continued Osborne also presented $142,500 in cuts that would affect staffing, resulting in the loss of 3.17 positions.
The cuts would result in a two-member reduction in staff, with one coming through attrition. Osborne said that position, which was in the elementary, would not be re-hired as the school would try a new approach with its sixth-grade class.
"We are looking at putting them on the bell rotation and making them a true part of the middle school," Osborne said. "Instead of having one dedicated teacher to sixth grade, they would be taught by several teachers and our middle/high school schedule would now be for students in grades 6-12 instead of starting at seventh grade."
Along with cuts, Osborne said that he and finance officer Cindy Moody had allocated $500,000 in fund balance to help cut into the gap.
"It is unfortunate that as a public school we have to take that much out of our reserves to pay for this budget," Osborne said. "Even thought the numbers have changed, that is still a very significant chunk for us."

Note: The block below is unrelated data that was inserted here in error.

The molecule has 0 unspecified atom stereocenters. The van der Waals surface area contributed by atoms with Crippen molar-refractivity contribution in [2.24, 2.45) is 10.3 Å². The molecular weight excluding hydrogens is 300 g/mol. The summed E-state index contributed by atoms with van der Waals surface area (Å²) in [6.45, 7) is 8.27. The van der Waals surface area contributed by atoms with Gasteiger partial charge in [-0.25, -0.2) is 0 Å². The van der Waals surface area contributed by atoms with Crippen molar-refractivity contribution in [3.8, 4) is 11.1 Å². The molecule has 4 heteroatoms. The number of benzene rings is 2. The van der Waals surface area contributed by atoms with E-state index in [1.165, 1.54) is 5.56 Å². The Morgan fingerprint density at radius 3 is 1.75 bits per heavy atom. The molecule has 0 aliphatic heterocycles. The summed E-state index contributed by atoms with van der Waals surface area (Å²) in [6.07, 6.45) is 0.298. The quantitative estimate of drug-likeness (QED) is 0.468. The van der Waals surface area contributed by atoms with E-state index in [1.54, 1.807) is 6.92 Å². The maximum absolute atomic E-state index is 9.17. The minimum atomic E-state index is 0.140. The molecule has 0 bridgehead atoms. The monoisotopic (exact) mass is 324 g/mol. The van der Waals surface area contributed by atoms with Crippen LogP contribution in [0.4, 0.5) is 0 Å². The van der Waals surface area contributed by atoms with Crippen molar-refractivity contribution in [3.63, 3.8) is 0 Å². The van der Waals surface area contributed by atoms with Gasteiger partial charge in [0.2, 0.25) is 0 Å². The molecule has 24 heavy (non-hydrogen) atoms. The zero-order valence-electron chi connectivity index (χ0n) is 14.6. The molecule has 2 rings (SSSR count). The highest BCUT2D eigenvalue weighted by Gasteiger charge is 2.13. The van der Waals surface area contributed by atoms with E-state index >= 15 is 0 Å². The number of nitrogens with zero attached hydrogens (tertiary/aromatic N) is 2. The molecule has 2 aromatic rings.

Osborne said that if significant fund balance usage was needed, the school would be looking at using more fund balance than left in the account within two school years.
"I was prepared to come before this board and say that I found this much money and yet we are only halfway there," he said. "Luckily, we got some good news with the latest numbers. However, looking at our futures chart, the situation is grim. Around the 14-15, 15-16 school year, the board will have to have great discussions on how we are going to fund our schools."
Osborne said that he felt the cuts were made equally across different programs and departments.
"I can't find any positives to cutting our funding to our students’ education by $300,000, but if there is one positive it is that we did not single out one group," he said.